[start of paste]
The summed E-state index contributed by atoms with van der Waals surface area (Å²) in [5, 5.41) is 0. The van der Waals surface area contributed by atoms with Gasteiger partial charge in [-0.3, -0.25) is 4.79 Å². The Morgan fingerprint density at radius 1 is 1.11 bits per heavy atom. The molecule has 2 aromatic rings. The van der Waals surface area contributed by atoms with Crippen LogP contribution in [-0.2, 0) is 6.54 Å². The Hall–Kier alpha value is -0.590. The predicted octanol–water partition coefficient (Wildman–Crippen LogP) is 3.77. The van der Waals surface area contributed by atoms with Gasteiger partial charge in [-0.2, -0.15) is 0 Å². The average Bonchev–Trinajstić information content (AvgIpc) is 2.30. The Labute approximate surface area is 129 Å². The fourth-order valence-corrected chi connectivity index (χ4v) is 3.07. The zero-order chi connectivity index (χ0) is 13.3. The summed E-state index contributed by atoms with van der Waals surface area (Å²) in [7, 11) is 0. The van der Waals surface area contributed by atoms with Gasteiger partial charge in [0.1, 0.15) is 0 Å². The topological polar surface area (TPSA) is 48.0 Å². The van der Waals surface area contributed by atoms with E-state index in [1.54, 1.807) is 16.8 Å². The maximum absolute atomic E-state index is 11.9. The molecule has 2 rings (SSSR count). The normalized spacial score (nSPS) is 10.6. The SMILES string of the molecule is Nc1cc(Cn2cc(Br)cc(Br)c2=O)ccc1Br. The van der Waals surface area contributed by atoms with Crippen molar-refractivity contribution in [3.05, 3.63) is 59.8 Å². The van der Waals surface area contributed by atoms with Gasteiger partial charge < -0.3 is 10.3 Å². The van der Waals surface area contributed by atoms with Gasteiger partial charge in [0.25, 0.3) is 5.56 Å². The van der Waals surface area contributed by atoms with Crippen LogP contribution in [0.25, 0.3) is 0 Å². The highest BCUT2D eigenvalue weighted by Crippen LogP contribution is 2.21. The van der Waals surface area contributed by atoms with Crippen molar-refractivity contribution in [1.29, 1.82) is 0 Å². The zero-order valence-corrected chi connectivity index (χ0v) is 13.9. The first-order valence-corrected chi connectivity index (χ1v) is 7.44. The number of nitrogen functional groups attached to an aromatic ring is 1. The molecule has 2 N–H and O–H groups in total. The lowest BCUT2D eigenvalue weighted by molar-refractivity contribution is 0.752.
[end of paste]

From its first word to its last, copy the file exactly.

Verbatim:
The summed E-state index contributed by atoms with van der Waals surface area (Å²) in [5, 5.41) is 0. The van der Waals surface area contributed by atoms with Gasteiger partial charge in [-0.3, -0.25) is 4.79 Å². The Morgan fingerprint density at radius 1 is 1.11 bits per heavy atom. The molecule has 2 aromatic rings. The van der Waals surface area contributed by atoms with Crippen LogP contribution in [-0.2, 0) is 6.54 Å². The Hall–Kier alpha value is -0.590. The predicted octanol–water partition coefficient (Wildman–Crippen LogP) is 3.77. The van der Waals surface area contributed by atoms with Gasteiger partial charge in [-0.2, -0.15) is 0 Å². The average Bonchev–Trinajstić information content (AvgIpc) is 2.30. The Labute approximate surface area is 129 Å². The fourth-order valence-corrected chi connectivity index (χ4v) is 3.07. The zero-order chi connectivity index (χ0) is 13.3. The summed E-state index contributed by atoms with van der Waals surface area (Å²) in [7, 11) is 0. The van der Waals surface area contributed by atoms with Gasteiger partial charge in [0.1, 0.15) is 0 Å². The topological polar surface area (TPSA) is 48.0 Å². The van der Waals surface area contributed by atoms with E-state index in [1.54, 1.807) is 16.8 Å². The maximum absolute atomic E-state index is 11.9. The molecule has 2 rings (SSSR count). The normalized spacial score (nSPS) is 10.6. The SMILES string of the molecule is Nc1cc(Cn2cc(Br)cc(Br)c2=O)ccc1Br. The van der Waals surface area contributed by atoms with Crippen molar-refractivity contribution in [3.05, 3.63) is 59.8 Å². The van der Waals surface area contributed by atoms with Gasteiger partial charge < -0.3 is 10.3 Å². The van der Waals surface area contributed by atoms with Gasteiger partial charge in [0.25, 0.3) is 5.56 Å². The van der Waals surface area contributed by atoms with Crippen LogP contribution in [0.25, 0.3) is 0 Å². The highest BCUT2D eigenvalue weighted by Crippen LogP contribution is 2.21. The van der Waals surface area contributed by atoms with Crippen molar-refractivity contribution in [1.29, 1.82) is 0 Å². The zero-order valence-corrected chi connectivity index (χ0v) is 13.9. The first-order valence-corrected chi connectivity index (χ1v) is 7.44. The number of nitrogen functional groups attached to an aromatic ring is 1. The molecule has 2 N–H and O–H groups in total. The lowest BCUT2D eigenvalue weighted by molar-refractivity contribution is 0.752.